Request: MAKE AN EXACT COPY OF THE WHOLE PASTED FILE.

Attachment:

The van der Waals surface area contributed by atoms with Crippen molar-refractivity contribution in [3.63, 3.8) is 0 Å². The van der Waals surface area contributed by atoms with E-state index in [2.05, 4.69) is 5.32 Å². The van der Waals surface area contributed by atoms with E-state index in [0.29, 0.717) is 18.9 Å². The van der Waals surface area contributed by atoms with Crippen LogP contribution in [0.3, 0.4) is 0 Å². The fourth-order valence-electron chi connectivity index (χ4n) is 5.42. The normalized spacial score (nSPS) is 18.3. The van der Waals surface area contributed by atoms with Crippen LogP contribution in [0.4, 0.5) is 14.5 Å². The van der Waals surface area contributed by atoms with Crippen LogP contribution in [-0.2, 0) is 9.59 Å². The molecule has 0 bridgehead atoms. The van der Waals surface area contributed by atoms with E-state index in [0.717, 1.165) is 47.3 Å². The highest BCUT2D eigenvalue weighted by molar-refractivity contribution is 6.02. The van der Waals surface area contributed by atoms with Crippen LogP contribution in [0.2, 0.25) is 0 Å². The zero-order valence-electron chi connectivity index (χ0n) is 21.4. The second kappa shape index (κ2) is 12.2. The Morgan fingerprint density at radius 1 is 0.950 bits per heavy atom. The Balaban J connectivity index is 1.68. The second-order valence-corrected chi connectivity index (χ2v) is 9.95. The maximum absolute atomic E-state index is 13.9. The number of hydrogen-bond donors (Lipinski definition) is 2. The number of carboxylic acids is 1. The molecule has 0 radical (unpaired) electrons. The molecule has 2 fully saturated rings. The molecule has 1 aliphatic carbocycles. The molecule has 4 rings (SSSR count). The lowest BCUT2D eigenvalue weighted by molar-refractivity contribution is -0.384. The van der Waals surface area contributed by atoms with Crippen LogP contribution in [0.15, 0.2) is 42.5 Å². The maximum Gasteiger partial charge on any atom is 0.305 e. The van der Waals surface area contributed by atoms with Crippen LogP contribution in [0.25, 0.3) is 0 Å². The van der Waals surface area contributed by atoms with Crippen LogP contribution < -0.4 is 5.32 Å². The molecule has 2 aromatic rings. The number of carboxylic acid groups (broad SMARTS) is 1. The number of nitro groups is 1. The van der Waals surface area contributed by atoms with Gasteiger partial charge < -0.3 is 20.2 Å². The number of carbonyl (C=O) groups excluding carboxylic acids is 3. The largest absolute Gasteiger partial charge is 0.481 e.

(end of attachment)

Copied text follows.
The van der Waals surface area contributed by atoms with Crippen molar-refractivity contribution in [3.63, 3.8) is 0 Å². The van der Waals surface area contributed by atoms with E-state index in [2.05, 4.69) is 5.32 Å². The van der Waals surface area contributed by atoms with E-state index in [0.29, 0.717) is 18.9 Å². The van der Waals surface area contributed by atoms with Crippen LogP contribution in [0.3, 0.4) is 0 Å². The fourth-order valence-electron chi connectivity index (χ4n) is 5.42. The normalized spacial score (nSPS) is 18.3. The van der Waals surface area contributed by atoms with Crippen LogP contribution in [0.4, 0.5) is 14.5 Å². The van der Waals surface area contributed by atoms with Crippen LogP contribution in [-0.2, 0) is 9.59 Å². The molecule has 0 bridgehead atoms. The van der Waals surface area contributed by atoms with E-state index in [0.717, 1.165) is 47.3 Å². The highest BCUT2D eigenvalue weighted by molar-refractivity contribution is 6.02. The van der Waals surface area contributed by atoms with Crippen LogP contribution in [0.2, 0.25) is 0 Å². The zero-order valence-electron chi connectivity index (χ0n) is 21.4. The second kappa shape index (κ2) is 12.2. The Morgan fingerprint density at radius 1 is 0.950 bits per heavy atom. The Balaban J connectivity index is 1.68. The second-order valence-corrected chi connectivity index (χ2v) is 9.95. The maximum absolute atomic E-state index is 13.9. The number of hydrogen-bond donors (Lipinski definition) is 2. The number of carboxylic acids is 1. The molecule has 0 radical (unpaired) electrons. The molecule has 2 fully saturated rings. The molecule has 1 aliphatic carbocycles. The molecule has 4 rings (SSSR count). The lowest BCUT2D eigenvalue weighted by molar-refractivity contribution is -0.384. The van der Waals surface area contributed by atoms with Crippen LogP contribution in [0.15, 0.2) is 42.5 Å². The maximum Gasteiger partial charge on any atom is 0.305 e. The van der Waals surface area contributed by atoms with Crippen LogP contribution in [0.25, 0.3) is 0 Å². The van der Waals surface area contributed by atoms with Crippen LogP contribution < -0.4 is 5.32 Å². The molecule has 2 aromatic rings. The number of carboxylic acid groups (broad SMARTS) is 1. The number of nitro groups is 1. The van der Waals surface area contributed by atoms with Gasteiger partial charge < -0.3 is 20.2 Å². The number of carbonyl (C=O) groups excluding carboxylic acids is 3. The largest absolute Gasteiger partial charge is 0.481 e.